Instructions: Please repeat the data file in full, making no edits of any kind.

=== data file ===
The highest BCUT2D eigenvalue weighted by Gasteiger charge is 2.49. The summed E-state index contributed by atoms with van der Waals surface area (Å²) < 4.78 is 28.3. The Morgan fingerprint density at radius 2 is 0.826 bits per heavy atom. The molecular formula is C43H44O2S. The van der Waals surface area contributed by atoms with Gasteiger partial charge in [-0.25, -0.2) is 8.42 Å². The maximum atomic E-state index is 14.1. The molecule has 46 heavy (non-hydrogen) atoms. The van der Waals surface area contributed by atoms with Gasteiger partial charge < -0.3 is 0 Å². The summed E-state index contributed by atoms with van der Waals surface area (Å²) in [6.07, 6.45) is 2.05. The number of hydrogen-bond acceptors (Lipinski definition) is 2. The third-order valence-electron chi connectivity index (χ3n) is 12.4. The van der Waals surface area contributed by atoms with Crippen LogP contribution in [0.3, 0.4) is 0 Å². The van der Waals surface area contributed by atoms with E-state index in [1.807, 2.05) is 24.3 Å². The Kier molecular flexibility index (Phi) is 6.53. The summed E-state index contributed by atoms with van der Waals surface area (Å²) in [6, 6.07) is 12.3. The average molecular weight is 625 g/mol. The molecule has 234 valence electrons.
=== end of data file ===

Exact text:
The highest BCUT2D eigenvalue weighted by Gasteiger charge is 2.49. The summed E-state index contributed by atoms with van der Waals surface area (Å²) < 4.78 is 28.3. The Morgan fingerprint density at radius 2 is 0.826 bits per heavy atom. The molecular formula is C43H44O2S. The van der Waals surface area contributed by atoms with Gasteiger partial charge in [-0.25, -0.2) is 8.42 Å². The maximum atomic E-state index is 14.1. The molecule has 46 heavy (non-hydrogen) atoms. The van der Waals surface area contributed by atoms with Gasteiger partial charge < -0.3 is 0 Å². The summed E-state index contributed by atoms with van der Waals surface area (Å²) in [6.07, 6.45) is 2.05. The number of hydrogen-bond acceptors (Lipinski definition) is 2. The third-order valence-electron chi connectivity index (χ3n) is 12.4. The van der Waals surface area contributed by atoms with Crippen LogP contribution in [0.3, 0.4) is 0 Å². The van der Waals surface area contributed by atoms with E-state index in [1.807, 2.05) is 24.3 Å². The Kier molecular flexibility index (Phi) is 6.53. The summed E-state index contributed by atoms with van der Waals surface area (Å²) in [6, 6.07) is 12.3. The average molecular weight is 625 g/mol. The molecule has 234 valence electrons.